A Muslim freedom fighter who was dead against partition
Those who supported partition sought the then Hyderabad PM’s intervention to stop funds to Darul Uloom in UP
It was the time when Hindus and Muslims joined hands to fight for India’s freedom, and Darul Uloom at Deoband in Uttar Pradesh and scholars of the Islamic seminary played a vital role.
So much so that those who opposed the strong anti-partition stand of celebrated freedom fighter Maulana Hussain Ahmed Madani, who taught hadith (tradition of Prophet Muhammad) at the institution, termed it ‘anti-Muslim’, and even sought a rescinding of a grant to the seminary from the State of Hyderabad.
Documents preserved at the Telangana State Archives and Research Institute reveal that on August 22, 1938, one G.H. Siddiqui from Bijnore had complained to Prime Minister of Hyderabad, Sir Akbar Hydari, saying that Maulana Madani had unfurled a Tricolour atop his allotted quarters. He then proceeded to describe the seminary as an ‘institution which has now become a political centre of anti-Muslim religious propaganda and is now, no more an institution to give pure Islamic education’. He then sought to know whether it would be possible to briefly stop the annual grant to teach a ‘lesson’ to the staff.
Sir Hydari’s handwritten note, polite in tone and tenor, found its way to the Vice Chancellor of the seminary, Maulana Shabbir Ahmed Usmani, another celebrated Islamic scholar, to know whether this was true, even as he requested him to investigate the matter.
In his response, Maulana Usmani said that not only was the incident true, but the small flag that was once atop the quarters was replaced by a much larger one. The maulana, whose political leanings were diametrically opposed to those of Maulana Madani, supported the creation of Pakistan and eventually moved there. He had pointed out that the incident had happened in his absence. While Maulana Madani’s office had responded to inquiries, he himself had not.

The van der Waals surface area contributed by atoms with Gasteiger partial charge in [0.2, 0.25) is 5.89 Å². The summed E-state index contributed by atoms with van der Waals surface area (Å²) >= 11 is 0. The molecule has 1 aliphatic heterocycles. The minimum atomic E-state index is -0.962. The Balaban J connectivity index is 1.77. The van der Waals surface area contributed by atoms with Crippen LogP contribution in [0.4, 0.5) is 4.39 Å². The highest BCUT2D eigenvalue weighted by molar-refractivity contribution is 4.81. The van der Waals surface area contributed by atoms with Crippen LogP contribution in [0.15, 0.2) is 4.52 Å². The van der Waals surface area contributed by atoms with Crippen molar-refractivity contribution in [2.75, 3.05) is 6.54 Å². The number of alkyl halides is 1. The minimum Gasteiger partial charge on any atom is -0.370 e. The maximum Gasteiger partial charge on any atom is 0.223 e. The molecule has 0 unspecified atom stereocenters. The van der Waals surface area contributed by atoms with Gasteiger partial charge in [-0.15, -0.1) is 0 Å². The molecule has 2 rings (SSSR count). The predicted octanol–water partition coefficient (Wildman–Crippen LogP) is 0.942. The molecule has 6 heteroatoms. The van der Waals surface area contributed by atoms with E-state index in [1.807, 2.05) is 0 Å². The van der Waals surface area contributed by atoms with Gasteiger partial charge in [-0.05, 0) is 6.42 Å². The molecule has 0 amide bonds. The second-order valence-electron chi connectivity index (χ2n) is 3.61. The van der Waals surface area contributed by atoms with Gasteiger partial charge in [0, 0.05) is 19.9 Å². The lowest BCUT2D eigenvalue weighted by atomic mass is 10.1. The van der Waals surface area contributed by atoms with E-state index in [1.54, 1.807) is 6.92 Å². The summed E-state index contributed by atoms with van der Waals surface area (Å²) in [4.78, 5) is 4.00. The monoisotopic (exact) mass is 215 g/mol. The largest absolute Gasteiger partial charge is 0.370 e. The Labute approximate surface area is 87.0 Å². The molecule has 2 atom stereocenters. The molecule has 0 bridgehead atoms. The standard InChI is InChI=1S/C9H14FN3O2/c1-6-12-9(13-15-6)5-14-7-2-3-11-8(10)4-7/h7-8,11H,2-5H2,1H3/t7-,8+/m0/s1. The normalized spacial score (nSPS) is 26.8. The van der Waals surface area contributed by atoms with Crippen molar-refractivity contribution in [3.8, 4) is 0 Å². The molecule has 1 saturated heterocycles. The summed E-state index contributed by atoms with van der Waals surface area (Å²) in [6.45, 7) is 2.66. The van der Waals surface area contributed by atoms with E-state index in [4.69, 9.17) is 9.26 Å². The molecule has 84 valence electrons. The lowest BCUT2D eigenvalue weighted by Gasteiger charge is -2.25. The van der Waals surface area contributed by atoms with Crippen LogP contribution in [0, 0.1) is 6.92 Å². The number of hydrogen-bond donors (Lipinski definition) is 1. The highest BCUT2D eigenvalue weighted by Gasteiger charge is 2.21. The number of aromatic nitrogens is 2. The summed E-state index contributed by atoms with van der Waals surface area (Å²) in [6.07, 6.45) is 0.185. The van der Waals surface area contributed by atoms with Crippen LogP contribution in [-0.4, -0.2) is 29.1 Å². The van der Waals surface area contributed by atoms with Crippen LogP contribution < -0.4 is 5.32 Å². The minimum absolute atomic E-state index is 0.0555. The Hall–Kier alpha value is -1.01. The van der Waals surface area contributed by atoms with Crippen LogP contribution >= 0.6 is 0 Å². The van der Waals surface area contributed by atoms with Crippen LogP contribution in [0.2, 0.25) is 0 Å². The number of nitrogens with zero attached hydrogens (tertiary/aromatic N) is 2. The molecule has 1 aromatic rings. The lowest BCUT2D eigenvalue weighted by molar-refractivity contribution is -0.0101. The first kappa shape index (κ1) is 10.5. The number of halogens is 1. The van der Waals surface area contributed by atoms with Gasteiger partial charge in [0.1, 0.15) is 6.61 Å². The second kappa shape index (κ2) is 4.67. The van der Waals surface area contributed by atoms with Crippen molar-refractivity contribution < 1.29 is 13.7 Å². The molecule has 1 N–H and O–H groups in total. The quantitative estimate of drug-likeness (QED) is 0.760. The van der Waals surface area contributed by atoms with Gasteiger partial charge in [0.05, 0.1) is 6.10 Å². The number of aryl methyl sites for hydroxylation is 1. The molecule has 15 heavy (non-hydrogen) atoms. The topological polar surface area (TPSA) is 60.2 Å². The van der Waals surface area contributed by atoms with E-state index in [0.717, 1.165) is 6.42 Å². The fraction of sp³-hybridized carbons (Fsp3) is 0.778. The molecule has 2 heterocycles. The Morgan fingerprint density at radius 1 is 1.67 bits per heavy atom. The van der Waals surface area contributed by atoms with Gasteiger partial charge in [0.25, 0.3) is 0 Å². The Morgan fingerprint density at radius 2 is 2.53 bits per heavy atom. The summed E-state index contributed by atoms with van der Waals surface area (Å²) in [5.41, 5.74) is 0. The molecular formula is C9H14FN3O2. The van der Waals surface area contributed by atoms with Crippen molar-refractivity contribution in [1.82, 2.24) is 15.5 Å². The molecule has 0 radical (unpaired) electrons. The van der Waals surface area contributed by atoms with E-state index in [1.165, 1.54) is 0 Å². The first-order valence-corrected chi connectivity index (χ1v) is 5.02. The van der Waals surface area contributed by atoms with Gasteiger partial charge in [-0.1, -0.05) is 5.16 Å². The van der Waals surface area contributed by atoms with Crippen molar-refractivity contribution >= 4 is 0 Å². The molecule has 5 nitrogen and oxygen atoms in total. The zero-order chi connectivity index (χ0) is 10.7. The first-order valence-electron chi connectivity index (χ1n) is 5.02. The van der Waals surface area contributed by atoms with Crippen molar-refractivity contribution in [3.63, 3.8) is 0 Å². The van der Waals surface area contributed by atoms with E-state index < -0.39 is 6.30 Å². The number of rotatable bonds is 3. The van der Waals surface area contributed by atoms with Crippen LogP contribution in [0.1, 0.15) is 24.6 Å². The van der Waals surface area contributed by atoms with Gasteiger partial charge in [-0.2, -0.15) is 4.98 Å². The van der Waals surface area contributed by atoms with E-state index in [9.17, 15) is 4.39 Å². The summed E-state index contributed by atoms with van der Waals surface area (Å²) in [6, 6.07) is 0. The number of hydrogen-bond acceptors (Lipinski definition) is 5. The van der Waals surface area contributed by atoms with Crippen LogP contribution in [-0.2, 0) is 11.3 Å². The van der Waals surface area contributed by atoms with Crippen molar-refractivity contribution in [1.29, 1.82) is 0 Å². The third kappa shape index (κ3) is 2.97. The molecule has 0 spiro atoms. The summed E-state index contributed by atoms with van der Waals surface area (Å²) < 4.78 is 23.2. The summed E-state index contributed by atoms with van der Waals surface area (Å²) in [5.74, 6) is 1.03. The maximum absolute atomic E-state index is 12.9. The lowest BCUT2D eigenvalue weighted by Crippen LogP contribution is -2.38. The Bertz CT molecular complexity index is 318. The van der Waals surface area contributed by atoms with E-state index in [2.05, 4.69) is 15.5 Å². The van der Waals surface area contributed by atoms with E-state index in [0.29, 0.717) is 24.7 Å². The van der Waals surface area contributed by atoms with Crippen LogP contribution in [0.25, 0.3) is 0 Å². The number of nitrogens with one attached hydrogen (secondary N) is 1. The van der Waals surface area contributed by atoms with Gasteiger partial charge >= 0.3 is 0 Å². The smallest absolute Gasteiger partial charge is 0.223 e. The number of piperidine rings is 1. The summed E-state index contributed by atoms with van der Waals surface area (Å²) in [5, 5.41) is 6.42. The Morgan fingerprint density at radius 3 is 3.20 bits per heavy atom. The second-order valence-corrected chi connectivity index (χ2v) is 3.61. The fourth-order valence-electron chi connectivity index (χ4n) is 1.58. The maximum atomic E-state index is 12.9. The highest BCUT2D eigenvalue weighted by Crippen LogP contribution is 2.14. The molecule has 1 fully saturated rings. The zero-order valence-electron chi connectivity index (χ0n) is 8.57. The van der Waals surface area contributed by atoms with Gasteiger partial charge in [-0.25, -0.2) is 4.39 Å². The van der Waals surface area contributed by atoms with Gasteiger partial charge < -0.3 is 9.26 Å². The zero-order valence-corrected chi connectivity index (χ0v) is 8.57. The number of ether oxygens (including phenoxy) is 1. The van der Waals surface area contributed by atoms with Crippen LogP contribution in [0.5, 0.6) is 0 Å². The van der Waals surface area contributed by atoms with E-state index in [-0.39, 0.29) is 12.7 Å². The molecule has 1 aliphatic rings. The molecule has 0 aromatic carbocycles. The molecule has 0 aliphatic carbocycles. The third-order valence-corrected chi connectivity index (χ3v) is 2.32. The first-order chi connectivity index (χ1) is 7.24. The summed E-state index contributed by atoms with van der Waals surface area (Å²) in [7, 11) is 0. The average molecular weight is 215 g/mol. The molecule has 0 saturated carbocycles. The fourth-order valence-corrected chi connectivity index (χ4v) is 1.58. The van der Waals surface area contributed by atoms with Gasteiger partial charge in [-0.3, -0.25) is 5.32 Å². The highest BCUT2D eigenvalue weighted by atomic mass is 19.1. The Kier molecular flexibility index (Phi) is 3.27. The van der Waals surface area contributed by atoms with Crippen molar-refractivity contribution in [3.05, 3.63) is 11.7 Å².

The letter shows that there was not much that Maulana Usmani could do. In the letter he writes, “Esteemed sir, you may remember that as I have previously informed you that 10 or 11 years ago, when my predecessors appointed the maulana as principal of the institution, they had accepted all his conditions, that his political activities and leanings would not be restricted.”
Academic and author Shamsul Islam, in his book “Muslims Against the Partition of India”, writes that Maulana Madani, who was fiercely against partition, was famous for saying in 1937, nearly a year before the incident as mentioned in the letter to Sir Hydari, that ‘nations are based on homelands, not religion’.
Speaking to The Hindu, noted cleric and president of Jamiat-e-Ulama Hind (Arshad Madani group) Maulana Arshad Madani, who is the freedom fighter’s son, opined that the staunch opposition to partition was a result of foresight, and conviction in peaceful coexistence of communities.
“He was of the strong opinion that partition would not auger well for Muslims in India and Hindus in Pakistan. He believed that for 1,300 years, both communities lived next to each other without problems. We saw what happened after partition. He was imprisoned for a total of nine years, including in Sabarmati jail, and in Matla,” he said.
This article first appeared on The Hindu